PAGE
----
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Military Training, Part 2
As outlined in " Military Training, Part One" , the physical demands made on military personnel are not only unique to the profession but have serious consequences when mishandled. This is a gravely serious point I make and though much of the exercise industry treats the public fascination with military training as open season to shill an endless amount of goods, the entire topic should be treated with greater professionalism and respect.


Physical training for the military is decidedly different than sport training because of how fitness levels are tested in the military and because of the repercussions that arise from poorly laid plans. Unfortunately, the majority of individuals in the training business suggest inappropriate measures for the military that are not only ignorant of basic exercise physiology but the demands of the profession. To simply work a person to exhaustion to demonstrate poor levels of fitness is both short-sighted and counter-productive.


If there is a common ground between the general exercise field and military training, it is that no piece of exercise equipment is the panacea. While the 2010 marketing image of the exercise industry resembles a daily training session of mine in late 1980's, no piece of training equipment is more beneficial that another and, in-fact for those in the field, the best medium is very likely bodyweight movements. This flies directly in the face of those who have discovered training complexes of mine that I have used for twenty-plus years or those who think kettlebells are the magical tool, but the truth is, military training is best served with bodyweight movements and, of course, a rucksack.


When considering military training issues, survivability, adaptability, functionality and sustainability are the key elements. Each of these points is far reaching and for those presently in the military or embarking on serving their country, you need to fully understand these concepts.


All training mechanisms start with the survivability aspect and the need to deal with rapidly changing situations. At the highest level of training, done behind closed doors, physical training emulates the chaotic nature of warfare in which the incumbent must learn to make decisions on the spot and not be flustered with waves of adrenaline rush.


Adaptability is a key component within a number of aspects of military training. From a results-only viewpoint, the individual must be able to adapt to rapidly changing environments and when possible, train within an environment similar to one in which they will eventually be tested. This is impossible to the farthest extreme, but the key point should be that softly lit fitness facilities and spas would not condition the individual to the rigors of warfare. Naturally, there is a limit to this, but the point is that training the individual to adapt to rapidly changing situations will improve their survivability. Secondly, all training needs to adjust to field conditions and not be based upon facilities that do not exist out of home-base environments. This does not mean training measures need to be draconian or austere. The best example of this is during a recent training session with legendary MMA coach / athlete Danny Dring, in which we took turns standing on each other's shoulders while performing Squats. Alternatively, a common rucksack might be one of the best training tools that can be used.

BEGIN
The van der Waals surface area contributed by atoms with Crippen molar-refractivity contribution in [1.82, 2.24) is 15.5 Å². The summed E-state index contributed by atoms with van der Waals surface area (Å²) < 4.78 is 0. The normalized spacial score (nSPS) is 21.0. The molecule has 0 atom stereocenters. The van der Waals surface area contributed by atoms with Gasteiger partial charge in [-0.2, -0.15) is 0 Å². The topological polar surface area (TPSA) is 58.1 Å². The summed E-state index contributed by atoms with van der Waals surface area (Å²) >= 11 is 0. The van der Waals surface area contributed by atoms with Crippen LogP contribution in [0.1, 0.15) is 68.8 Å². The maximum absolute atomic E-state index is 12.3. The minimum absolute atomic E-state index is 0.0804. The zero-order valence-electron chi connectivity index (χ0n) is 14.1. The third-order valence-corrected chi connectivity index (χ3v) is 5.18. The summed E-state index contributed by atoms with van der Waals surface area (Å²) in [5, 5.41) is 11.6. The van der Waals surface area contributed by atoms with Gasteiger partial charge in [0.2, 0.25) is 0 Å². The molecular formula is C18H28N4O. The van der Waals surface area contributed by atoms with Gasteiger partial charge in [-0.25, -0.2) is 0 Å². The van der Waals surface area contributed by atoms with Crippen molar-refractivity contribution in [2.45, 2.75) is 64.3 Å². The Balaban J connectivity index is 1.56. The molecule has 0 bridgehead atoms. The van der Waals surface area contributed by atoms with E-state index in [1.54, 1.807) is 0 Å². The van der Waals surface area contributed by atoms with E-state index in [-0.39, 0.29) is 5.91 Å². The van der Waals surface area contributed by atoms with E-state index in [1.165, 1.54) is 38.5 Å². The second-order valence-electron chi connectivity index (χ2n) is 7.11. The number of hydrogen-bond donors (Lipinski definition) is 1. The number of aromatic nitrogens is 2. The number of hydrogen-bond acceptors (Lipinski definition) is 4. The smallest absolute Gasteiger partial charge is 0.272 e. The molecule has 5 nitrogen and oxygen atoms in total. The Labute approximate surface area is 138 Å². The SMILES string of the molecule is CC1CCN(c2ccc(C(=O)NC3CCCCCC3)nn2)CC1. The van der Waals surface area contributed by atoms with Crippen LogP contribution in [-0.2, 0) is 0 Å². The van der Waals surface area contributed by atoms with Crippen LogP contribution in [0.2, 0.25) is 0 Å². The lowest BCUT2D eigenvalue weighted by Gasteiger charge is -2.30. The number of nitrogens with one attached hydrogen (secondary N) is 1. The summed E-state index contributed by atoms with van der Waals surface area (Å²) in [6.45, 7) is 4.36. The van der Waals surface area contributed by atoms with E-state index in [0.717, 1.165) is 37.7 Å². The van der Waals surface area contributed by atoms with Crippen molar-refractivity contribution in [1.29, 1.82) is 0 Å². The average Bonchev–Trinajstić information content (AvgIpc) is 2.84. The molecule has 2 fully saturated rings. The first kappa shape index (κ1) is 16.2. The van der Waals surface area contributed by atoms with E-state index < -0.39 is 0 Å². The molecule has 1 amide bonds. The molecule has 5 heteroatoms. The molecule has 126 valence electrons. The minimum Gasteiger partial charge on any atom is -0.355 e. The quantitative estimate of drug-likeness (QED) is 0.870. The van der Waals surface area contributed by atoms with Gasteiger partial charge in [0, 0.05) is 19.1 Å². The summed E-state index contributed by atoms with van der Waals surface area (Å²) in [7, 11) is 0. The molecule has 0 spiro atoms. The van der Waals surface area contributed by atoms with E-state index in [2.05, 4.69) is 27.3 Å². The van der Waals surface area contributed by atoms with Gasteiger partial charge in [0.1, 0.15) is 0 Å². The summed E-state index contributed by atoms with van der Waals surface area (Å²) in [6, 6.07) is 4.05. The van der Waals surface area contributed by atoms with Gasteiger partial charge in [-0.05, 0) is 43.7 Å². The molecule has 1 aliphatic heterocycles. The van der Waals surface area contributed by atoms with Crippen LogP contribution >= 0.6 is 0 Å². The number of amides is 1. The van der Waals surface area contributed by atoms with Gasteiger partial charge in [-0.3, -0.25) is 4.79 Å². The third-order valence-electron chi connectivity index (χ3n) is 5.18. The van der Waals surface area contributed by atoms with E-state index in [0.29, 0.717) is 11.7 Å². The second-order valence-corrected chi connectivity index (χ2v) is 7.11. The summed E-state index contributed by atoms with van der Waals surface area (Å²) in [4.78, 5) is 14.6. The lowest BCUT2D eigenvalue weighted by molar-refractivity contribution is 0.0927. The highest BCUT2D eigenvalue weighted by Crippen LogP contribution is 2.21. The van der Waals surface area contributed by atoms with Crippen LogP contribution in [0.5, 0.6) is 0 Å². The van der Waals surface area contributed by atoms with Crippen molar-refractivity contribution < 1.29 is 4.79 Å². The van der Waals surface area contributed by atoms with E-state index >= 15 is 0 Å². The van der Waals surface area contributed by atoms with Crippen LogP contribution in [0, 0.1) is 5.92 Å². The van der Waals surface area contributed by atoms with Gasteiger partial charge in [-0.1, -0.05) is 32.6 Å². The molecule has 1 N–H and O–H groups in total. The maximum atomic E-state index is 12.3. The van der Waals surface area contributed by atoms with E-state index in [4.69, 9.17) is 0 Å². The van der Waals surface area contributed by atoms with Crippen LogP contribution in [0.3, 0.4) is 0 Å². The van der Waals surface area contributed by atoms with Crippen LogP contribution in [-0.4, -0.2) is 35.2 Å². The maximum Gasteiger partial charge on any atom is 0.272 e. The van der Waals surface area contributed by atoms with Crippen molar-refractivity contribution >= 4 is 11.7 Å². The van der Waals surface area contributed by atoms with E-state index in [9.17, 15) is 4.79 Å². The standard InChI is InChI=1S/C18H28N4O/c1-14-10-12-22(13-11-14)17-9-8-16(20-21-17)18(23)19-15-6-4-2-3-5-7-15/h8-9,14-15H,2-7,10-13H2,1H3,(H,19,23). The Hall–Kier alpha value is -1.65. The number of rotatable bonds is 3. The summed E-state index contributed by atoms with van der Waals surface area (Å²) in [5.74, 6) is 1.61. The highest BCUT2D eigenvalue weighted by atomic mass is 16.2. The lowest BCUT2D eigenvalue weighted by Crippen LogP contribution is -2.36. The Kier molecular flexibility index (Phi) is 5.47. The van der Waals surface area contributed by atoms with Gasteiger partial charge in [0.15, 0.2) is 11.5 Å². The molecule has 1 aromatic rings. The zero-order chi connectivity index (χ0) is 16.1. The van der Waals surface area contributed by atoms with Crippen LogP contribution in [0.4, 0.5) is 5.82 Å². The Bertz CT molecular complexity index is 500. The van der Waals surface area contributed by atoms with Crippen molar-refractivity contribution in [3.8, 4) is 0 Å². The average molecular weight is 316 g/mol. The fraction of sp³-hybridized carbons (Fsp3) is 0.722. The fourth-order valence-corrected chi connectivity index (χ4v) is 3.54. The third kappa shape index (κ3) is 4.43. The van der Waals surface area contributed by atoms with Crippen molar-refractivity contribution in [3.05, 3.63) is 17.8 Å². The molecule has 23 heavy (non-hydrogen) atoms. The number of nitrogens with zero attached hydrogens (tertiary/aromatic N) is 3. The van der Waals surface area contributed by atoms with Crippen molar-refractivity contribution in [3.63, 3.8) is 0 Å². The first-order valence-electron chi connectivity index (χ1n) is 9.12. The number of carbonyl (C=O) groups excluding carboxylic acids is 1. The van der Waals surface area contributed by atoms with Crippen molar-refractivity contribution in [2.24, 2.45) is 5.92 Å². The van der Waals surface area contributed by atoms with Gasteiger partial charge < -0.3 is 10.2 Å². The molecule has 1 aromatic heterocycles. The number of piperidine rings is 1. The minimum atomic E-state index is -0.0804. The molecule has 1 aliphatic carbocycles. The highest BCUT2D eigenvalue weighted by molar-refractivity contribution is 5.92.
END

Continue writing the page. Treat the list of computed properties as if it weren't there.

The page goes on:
Functionality is likely the most abused phrase in the modern exercise world and though I have been called the "father of functional fitness", I would rather phrase that as "purposeful". Training needs to take into account the mental demands as well as the physical and once you fully comprehend the needs of military personnel you will find that most have insufficient fitness levels, carry too much bodyweight and need greater strength in the lower body. Physical weight for many is deeply troubling particularly as we vary from "fighting load" to "approach march load" and "emergency march load", under extreme conditions in both climate and stress. The complexity of this situation is enhanced in that since World War II general field armour / load carried into battle has trebled in most cases (and can be five times as much). General fitness and lower body strength is never more needed and yet is lagging far behind. Looking at it strictly from a strength development standpoint, not nearly enough work focuses upon developing a powerful lower body, able to sustain loads over long hauls.


The concern of sustainability represents not only training to ensure the individual is able to address the enormous physical and mental burden under duress but maintain the regime when deployed. This area is unique because it directly relates to the bodyweight of the individual, if their weight is appropriate for the field and can be maintained under trying conditions. As you adopt a program that recognizes the chief concerns, you will find it delivers a regime that is inherently sustainable.